• Decrease font size
  • Return font size to normal
  • Increase font size
U.S. Department of Health and Human Services

CFR - Code of Federal Regulations Title 21

  • Print
  • Share
  • E-mail
-

The information on this page is current as of April 1 2017.

For the most up-to-date version of CFR Title 21, go to the Electronic Code of Federal Regulations (eCFR).

New Search
Help | More About 21CFR
[Code of Federal Regulations]
[Title 21, Volume 5]
[Revised as of April 1, 2017]
[CITE: 21CFR314.105]



TITLE 21--FOOD AND DRUGS
CHAPTER I--FOOD AND DRUG ADMINISTRATION
DEPARTMENT OF HEALTH AND HUMAN SERVICES
SUBCHAPTER D--DRUGS FOR HUMAN USE

PART 314 -- APPLICATIONS FOR FDA APPROVAL TO MARKET A NEW DRUG

Subpart D--FDA Action on Applications and Abbreviated Applications

Sec. 314.105 Approval of an NDA and an ANDA.

(a) FDA will approve an NDA and send the applicant an approval letter if none of the reasons in 314.125 for refusing to approve the NDA applies. FDA will issue a tentative approval letter if an NDA otherwise meets the requirements for approval under the Federal Food, Drug, and Cosmetic Act, but cannot be approved because there is a 7-year period of orphan exclusivity for the listed drug under section 527 of the Federal Food, Drug, and Cosmetic Act and 316.31 of this chapter, or if a 505(b)(2) application otherwise meets the requirements for approval under the Federal Food, Drug, and Cosmetic Act, but cannot be approved until the conditions in 314.107(b)(3) are met; because there is a period of exclusivity for the listed drug under 314.108; because there is a period of pediatric exclusivity for the listed drug under section 505A of the Federal Food, Drug, and Cosmetic Act; or because there is a period of exclusivity for the listed drug under section 505E of the Federal Food, Drug, and Cosmetic Act. A drug product that is granted tentative approval is not an approved drug and will not be approved until FDA issues an approval after any necessary additional review of the NDA. FDA's tentative approval of a drug product is based on information available to FDA at the time of the tentative approval letter (i.e., information in the 505(b)(2) application and the status of current good manufacturing practices of the facilities used in the manufacturing and testing of the drug product) and is therefore subject to change on the basis of new information that may come to FDA's attention. A new drug product may not be marketed until the date of approval.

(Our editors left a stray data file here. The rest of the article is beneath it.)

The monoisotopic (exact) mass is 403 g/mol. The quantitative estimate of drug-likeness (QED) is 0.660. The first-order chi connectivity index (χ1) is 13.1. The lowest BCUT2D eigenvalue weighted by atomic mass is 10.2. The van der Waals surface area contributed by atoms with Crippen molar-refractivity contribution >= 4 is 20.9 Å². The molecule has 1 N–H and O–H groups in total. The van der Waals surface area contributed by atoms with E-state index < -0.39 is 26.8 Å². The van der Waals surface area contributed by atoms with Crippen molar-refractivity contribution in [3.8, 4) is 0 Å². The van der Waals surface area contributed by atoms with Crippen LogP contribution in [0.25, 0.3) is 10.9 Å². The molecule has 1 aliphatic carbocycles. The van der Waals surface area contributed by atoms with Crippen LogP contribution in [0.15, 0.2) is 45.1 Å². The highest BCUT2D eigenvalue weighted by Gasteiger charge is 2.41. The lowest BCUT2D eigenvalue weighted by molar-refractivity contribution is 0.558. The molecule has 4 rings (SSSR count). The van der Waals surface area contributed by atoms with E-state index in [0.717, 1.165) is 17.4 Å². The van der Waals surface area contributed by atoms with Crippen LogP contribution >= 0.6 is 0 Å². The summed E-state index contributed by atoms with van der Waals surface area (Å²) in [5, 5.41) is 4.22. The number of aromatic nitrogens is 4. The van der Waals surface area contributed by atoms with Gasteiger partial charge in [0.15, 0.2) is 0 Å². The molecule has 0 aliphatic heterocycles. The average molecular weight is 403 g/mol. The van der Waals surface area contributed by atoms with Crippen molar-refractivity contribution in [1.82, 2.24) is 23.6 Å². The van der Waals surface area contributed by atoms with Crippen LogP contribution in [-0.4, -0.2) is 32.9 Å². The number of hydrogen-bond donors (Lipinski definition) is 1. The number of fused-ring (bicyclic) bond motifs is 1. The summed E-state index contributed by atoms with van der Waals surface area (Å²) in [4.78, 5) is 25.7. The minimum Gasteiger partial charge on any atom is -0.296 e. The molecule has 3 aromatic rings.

(b) FDA will approve an NDA and issue the applicant an approval letter on the basis of draft labeling if the only deficiencies in the NDA concern editorial or similar minor deficiencies in the draft labeling. Such approval will be conditioned upon the applicant incorporating the specified labeling changes exactly as directed, and upon the applicant submitting to FDA a copy of the final printed labeling prior to marketing.

(c) FDA will approve an NDA after it determines that the drug meets the statutory standards for safety and effectiveness, manufacturing and controls, and labeling, and an ANDA after it determines that the drug meets the statutory standards for manufacturing and controls, labeling, and, where applicable, bioequivalence. While the statutory standards apply to all drugs, the many kinds of drugs that are subject to the statutory standards and the wide range of uses for those drugs demand flexibility in applying the standards. Thus FDA is required to exercise its scientific judgment to determine the kind and quantity of data and information an applicant is required to provide for a particular drug to meet the statutory standards. FDA makes its views on drug products and classes of drugs available through guidance documents, recommendations, and other statements of policy.

(d) FDA will approve an ANDA and send the applicant an approval letter if none of the reasons in 314.127 for refusing to approve the ANDA applies. FDA will issue a tentative approval letter if an ANDA otherwise meets the requirements for approval under the Federal Food, Drug, and Cosmetic Act, but cannot be approved because there is a 7-year period of orphan exclusivity for the listed drug under section 527 of the Federal Food, Drug, and Cosmetic Act and 316.31 of this chapter, or cannot be approved until the conditions in 314.107(b)(3) or (c) are met; because there is a period of exclusivity for the listed drug under 314.108; because there is a period of pediatric exclusivity for the listed drug under section 505A of the Federal Food, Drug, and Cosmetic Act; or because there is a period of exclusivity for the listed drug under section 505E of the Federal Food, Drug, and Cosmetic Act. A drug product that is granted tentative approval is not an approved drug and will not be approved until FDA issues an approval after any necessary additional review of the ANDA. FDA's tentative approval of a drug product is based on information available to FDA at the time of the tentative approval letter (i.e., information in the ANDA and the status of current good manufacturing practices of the facilities used in the manufacturing and testing of the drug product) and is therefore subject to change on the basis of new information that may come to FDA's attention. A new drug product may not be marketed until the date of approval.

[81 FR 69654, Oct. 6, 2016]

-
-